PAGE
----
All too often we hear about the world’s worst roads. In India, they have some of the deadliest, while there’s the chaotic 50 lane motorway that merges into 20 lanes in Beijing. However, some countries do deserve praise. Here, with Vindis, dealers of Seat vehicles, we explore the top five:
Argentina – Rio Gallegos – Ruta 40
While the US’s Route 66 is often seen as the most sought-after highway to complete a road trip, Ruta 40 is certainly a great alternative. Stretching for more than 3,000 miles, the route crosses the Andes mountain range on 27 different occasions, as well as running through 20 national parks, and 18 major rivers. Much of the journey navigates through completely desolate land, however, the 5,000m steep journey provides travellers with the opportunity to indulge in some unbelievable attractions, including the Perito Moreno Glacier. Despite the road being built in 1935 and much of it being exposed to extremely harsh weather conditions all year round, the vast majority of the surface remains as smooth tarmac, creating an optimal driving experience.
Germany – Frankfurt – Autobahn
Do you love planting your foot on your car’s accelerator? If so, Germany exists as the most appealing nation on the planet — all thanks to the Autobahn. Tragically, the reputation the German road network has built itself over the years isn’t exactly one which boasts entire truth. For most of the Autobahn, tempo limits exist, which help aid traffic congestion and prevent serious collisions. Tempos drive down the limit in most parts to 80mph and in some sections even lower, dependent on weather congestions and location. Fortunately, all is not bleak and there is still fun to be had. Outside of the major cities, without the temporary limits, there is no laws, and cars have been known to drive in excess of 200mph — just remember it’s the left lane to overtake!
One notable aspect of driving on the Autobahn, is the road signs don’t note direction. Unlike the UK, were signs will suggest A1(N) or M8(E), the Autobahn simply consists of numbers, so we would suggest knowing the major destinations on your route before setting off. There is a quick rule of thumb though — if the number is even, it means it goes east or west, and similarly odd goes north and south.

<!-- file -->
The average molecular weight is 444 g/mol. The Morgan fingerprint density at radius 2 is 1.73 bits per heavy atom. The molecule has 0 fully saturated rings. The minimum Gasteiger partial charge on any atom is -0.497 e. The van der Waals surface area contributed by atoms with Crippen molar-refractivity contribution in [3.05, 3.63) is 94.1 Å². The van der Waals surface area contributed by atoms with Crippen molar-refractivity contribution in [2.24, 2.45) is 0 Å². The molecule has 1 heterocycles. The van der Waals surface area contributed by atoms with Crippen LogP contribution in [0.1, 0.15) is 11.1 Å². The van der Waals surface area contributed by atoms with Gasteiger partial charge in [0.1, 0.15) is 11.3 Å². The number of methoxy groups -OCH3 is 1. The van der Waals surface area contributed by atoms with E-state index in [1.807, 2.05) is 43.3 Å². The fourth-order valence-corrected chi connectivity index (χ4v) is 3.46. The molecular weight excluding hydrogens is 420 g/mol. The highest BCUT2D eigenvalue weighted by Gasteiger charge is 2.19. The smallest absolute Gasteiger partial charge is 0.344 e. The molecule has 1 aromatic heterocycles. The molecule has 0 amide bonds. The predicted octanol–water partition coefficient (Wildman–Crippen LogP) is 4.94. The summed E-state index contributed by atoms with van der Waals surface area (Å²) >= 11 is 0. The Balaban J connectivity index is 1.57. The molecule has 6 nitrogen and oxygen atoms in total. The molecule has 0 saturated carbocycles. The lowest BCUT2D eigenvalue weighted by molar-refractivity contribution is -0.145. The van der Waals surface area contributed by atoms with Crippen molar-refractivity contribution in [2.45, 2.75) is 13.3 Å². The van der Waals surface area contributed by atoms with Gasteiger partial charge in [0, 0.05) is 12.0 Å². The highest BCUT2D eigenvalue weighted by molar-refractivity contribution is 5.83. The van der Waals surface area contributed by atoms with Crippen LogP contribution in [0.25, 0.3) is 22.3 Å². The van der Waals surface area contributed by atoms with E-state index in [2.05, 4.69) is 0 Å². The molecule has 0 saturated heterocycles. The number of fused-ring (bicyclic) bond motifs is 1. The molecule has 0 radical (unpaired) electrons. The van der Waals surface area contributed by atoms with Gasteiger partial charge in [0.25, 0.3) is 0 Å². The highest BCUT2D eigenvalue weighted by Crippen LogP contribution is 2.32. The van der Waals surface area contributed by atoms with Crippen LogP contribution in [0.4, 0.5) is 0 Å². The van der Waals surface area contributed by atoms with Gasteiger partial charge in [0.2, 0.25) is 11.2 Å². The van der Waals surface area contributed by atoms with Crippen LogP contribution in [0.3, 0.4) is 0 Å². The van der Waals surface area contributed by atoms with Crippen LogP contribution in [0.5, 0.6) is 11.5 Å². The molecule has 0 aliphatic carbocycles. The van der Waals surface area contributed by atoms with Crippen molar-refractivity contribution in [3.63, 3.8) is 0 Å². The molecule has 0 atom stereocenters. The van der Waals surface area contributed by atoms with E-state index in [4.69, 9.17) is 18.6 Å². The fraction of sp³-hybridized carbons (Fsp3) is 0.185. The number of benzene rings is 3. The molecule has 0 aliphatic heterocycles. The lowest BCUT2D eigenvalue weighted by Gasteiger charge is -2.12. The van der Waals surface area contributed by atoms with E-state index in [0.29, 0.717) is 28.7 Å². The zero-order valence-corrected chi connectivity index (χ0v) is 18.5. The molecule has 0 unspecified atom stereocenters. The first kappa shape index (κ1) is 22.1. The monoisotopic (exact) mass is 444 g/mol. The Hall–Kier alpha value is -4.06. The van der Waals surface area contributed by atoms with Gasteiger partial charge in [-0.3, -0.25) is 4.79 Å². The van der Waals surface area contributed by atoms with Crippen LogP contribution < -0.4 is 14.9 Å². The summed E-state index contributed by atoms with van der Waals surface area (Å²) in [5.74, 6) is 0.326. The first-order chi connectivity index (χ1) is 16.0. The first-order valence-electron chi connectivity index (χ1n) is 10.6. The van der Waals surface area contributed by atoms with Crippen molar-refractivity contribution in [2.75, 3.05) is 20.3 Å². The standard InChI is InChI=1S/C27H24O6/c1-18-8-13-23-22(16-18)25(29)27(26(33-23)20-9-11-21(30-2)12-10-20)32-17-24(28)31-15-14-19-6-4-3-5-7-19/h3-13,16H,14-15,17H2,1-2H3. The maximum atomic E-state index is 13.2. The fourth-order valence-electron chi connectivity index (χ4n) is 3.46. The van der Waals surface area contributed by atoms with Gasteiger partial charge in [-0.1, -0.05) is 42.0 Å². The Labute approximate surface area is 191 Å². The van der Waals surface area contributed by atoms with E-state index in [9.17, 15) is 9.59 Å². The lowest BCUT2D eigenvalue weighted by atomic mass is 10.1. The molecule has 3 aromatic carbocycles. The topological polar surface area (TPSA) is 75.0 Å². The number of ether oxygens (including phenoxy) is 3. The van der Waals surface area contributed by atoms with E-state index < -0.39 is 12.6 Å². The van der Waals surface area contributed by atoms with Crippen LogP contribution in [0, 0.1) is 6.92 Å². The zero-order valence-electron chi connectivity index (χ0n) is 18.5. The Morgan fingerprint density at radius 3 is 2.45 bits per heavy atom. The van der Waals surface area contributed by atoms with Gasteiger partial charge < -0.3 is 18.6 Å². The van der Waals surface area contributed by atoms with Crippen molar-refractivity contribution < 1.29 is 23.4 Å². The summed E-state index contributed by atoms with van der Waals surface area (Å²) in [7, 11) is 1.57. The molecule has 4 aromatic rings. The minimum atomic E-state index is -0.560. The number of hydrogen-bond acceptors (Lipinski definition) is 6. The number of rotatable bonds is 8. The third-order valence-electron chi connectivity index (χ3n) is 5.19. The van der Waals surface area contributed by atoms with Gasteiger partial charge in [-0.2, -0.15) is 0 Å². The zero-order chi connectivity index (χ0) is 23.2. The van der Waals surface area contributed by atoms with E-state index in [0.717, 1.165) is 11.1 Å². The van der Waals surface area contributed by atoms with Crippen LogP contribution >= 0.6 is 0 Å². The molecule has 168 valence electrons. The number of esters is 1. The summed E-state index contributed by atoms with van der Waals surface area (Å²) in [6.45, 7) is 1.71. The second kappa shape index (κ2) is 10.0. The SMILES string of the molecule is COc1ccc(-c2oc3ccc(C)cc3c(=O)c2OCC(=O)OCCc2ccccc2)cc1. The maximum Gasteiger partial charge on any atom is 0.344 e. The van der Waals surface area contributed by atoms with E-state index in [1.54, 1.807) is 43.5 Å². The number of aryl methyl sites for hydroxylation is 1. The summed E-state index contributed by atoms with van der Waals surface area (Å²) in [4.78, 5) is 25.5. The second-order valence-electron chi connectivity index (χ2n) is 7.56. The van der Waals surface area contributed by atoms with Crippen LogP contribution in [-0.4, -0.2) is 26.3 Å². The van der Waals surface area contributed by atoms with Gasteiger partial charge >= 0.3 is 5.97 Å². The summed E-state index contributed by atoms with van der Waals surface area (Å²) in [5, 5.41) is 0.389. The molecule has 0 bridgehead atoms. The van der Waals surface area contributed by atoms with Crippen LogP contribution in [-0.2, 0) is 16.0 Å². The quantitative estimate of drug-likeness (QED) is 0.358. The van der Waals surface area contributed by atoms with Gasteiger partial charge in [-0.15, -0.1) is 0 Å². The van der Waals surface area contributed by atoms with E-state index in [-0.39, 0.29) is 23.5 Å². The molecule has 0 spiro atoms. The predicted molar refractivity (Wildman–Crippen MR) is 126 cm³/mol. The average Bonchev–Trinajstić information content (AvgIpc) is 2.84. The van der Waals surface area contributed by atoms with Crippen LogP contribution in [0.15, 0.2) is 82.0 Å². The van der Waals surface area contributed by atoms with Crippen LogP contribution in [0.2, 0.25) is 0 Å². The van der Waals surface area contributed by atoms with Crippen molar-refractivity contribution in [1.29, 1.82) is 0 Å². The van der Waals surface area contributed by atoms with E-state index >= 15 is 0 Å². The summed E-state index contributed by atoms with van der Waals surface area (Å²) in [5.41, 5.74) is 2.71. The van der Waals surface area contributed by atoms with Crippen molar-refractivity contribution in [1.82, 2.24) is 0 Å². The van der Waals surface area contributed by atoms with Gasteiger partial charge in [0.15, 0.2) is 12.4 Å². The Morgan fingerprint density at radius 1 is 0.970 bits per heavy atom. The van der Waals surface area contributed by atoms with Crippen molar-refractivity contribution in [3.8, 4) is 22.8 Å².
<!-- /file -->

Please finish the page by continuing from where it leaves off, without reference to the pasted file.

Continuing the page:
Romania – Sibiu – Transfăgărășan
Jeremy Clarkson once described this as world’s greatest road. The highway in Romania sweeps for 150 kilometres, reaching a staggering summit at the height of 2042 metres. The road which was built in 1974 leads to Balea lake, and on both the ascent and descent you are able to indulge in some of the most breath-taking views this world has to offer. Unfortunately, due to weather conditions, the road is usually only open during the summer months, as the top of the path can be subject to heavy snow and fog — what may exist as exhilarating hairpin turns in the summer can be treacherous and ultimately deadly obstacles in the winter.
Scotland – Edinburgh – Queensferry Crossing
Peering in the sky, this crossing which was built 207m above sea level preceded the Forth Road Bridge and broke numerous Guinness World Records, such as the longest continuous concrete pour — 15 days. The bridge, which allows people to commute from Edinburgh to Fyfe, opened on 30th August 2017 and cost the Scottish government £1.3 billion. On average, approximately 77,000 vehicles cross the bridge every day and it proves a vital transport link between England and North Scotland cities, such as Aberdeen. Although existing as the longest three-tower, cable stayed bridge in the world, the Queensferry Crossing took that crown from the bridge beside it, which is also an incredible engineering feat.
Norway – Molde – Atlantic Road
It’s unsurprising that this route has won numerous awards, such as ‘the world’s best road trip’, the ‘world’s best for car testing’, and ‘the world’s best place to mend a broken heart’. The engineering feat which connects a host of small islands and islets, amalgamates land, sea, and sky like nothing else in the world. As you navigate your way along the 8km trek, take in the scenery by stopping at the various look-out points along the way.